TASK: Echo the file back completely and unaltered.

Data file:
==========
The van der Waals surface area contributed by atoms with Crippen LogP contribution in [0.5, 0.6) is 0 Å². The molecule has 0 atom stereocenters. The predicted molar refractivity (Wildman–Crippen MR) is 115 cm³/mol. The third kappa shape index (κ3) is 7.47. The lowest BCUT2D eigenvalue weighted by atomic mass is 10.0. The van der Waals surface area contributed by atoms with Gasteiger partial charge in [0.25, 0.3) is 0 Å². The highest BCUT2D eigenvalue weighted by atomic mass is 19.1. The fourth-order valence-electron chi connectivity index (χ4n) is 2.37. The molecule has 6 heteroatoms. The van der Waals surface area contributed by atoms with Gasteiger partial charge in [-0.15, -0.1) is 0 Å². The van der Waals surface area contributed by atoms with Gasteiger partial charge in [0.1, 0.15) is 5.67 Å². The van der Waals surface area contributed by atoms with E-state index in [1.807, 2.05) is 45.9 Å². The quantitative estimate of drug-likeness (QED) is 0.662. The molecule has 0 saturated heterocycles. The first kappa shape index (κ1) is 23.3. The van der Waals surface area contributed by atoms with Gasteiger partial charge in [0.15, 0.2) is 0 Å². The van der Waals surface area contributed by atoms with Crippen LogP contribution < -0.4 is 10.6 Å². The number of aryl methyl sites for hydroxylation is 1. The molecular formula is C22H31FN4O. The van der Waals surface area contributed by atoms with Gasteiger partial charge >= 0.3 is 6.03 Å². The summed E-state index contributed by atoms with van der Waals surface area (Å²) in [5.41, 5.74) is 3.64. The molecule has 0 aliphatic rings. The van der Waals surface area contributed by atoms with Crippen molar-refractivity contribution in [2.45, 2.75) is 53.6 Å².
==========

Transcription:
The van der Waals surface area contributed by atoms with Crippen LogP contribution in [0.5, 0.6) is 0 Å². The molecule has 0 atom stereocenters. The predicted molar refractivity (Wildman–Crippen MR) is 115 cm³/mol. The third kappa shape index (κ3) is 7.47. The lowest BCUT2D eigenvalue weighted by atomic mass is 10.0. The van der Waals surface area contributed by atoms with Gasteiger partial charge in [0.25, 0.3) is 0 Å². The highest BCUT2D eigenvalue weighted by atomic mass is 19.1. The fourth-order valence-electron chi connectivity index (χ4n) is 2.37. The molecule has 6 heteroatoms. The van der Waals surface area contributed by atoms with Gasteiger partial charge in [-0.15, -0.1) is 0 Å². The van der Waals surface area contributed by atoms with Gasteiger partial charge in [0.1, 0.15) is 5.67 Å². The van der Waals surface area contributed by atoms with E-state index in [1.807, 2.05) is 45.9 Å². The quantitative estimate of drug-likeness (QED) is 0.662. The molecule has 0 saturated heterocycles. The first kappa shape index (κ1) is 23.3. The van der Waals surface area contributed by atoms with Gasteiger partial charge in [0.15, 0.2) is 0 Å². The van der Waals surface area contributed by atoms with Crippen LogP contribution < -0.4 is 10.6 Å². The number of aryl methyl sites for hydroxylation is 1. The molecular formula is C22H31FN4O. The van der Waals surface area contributed by atoms with Gasteiger partial charge >= 0.3 is 6.03 Å². The summed E-state index contributed by atoms with van der Waals surface area (Å²) in [5.41, 5.74) is 3.64. The molecule has 0 aliphatic rings. The van der Waals surface area contributed by atoms with Crippen molar-refractivity contribution in [2.45, 2.75) is 53.6 Å².